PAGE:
A Michigan elementary school is defending its decision to confiscate a third-graders batch of homemade cupcakes because the birthday treats were decorated with plastic green Army soldiers.
Casey Fountain tells me that the principal of his son's elementary school called the cupcakes "insensitive" -- in light of the shooting at Sandy Hook Elementary School in Connecticut.
"It disgusted me," he said. "It's vile they lump true American heroes with psychopathic killers."
Fountain's wife made a batch of 30 chocolate cupcakes for their son Hunter's classmates at Schall Elementary School in the town of Caro. The 9-year-old helped decorate the treats with plastic figurines representing World War Two soldiers.
The following morning Fountain said his wife delivered the cupcakes to the front office. The secretary complimented her on the decorations and then took the cakes to Hunter's class.
"About 15 minutes later the school called my wife and told her the couldn't serve the cupcakes because the soldiers had guns," Fountain said. "My wife told them to remove the soldiers and serve the cupcakes anyway -- and I believe she may have used more colorful language."
The school complied and confiscated the soldiers -- sending them home with Hunter in a bag.
"I was offended," Fountain said. "I support our soldiers and what they stand for. These (plastic soldiers) are representations of World War Two soldiers - our greatest generation. If they aren't allowed in our schools -- who is?"
Principal Susan Wright released a statement to local media defending the decision.
"These are toys that were commonplace in the past," she wrote. "However, some parents prohibit all guns as toys. In light of that difference, the school offered to replace the soldiers with another item and the soldiers were returned home with the student."
"Living in a democratic society entails respect for opposing opinions," she stated. "In the climate of recent events in schools we walk a delicate balance in teaching non-violence in our buildings and trying to ensure a safe, peaceful atmosphere."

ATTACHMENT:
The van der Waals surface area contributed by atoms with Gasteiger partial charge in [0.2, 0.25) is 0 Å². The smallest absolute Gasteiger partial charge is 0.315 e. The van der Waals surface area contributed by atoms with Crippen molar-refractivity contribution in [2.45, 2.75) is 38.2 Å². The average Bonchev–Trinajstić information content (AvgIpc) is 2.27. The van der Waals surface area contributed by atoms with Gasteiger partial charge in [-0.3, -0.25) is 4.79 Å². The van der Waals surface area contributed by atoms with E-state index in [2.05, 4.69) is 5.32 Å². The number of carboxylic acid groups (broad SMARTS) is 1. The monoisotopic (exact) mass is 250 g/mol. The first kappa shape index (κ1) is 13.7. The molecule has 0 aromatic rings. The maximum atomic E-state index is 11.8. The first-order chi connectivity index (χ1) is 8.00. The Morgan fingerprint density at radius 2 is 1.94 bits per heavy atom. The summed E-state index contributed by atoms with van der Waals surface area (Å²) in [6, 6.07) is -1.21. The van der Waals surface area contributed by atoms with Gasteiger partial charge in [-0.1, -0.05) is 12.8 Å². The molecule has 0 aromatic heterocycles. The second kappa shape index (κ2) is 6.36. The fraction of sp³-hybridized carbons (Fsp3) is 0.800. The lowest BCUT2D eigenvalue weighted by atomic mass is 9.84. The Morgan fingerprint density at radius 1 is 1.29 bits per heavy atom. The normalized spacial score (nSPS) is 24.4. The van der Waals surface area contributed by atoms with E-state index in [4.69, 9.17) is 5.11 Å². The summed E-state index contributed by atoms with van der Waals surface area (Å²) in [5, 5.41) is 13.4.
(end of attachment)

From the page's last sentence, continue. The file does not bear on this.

Fountain said it was beyond outrageous to compare American soldiers to deranged mass murderers.
"In our politically correct society they can't separate the good from the bad," he said. "I'm sure hammers are allowed in schools -- although a lot of people are killed by hammers."
Principal Wright explained in her statement that she meant no disrespect to the military.
"By not permitting toy soldiers on cupcakes at school, no disrespect for our military or for the brave men and women who defend our rights to have our differences was intended," she wrote. "Our commitment is always to our children and creating a safe place for them to learn, grow and have respectful dialogues about their differences."
Fountain said his little boy is aware of the controversy but doesn't quite understand what all the fuss is about.
"He's nine-years-old," Fountain said. "He was just glad to get his soldiers back."
"It's not about a toy," he said. "It's not about a cupcake. It's what the toy represents -- and we're just taking political correctness too far."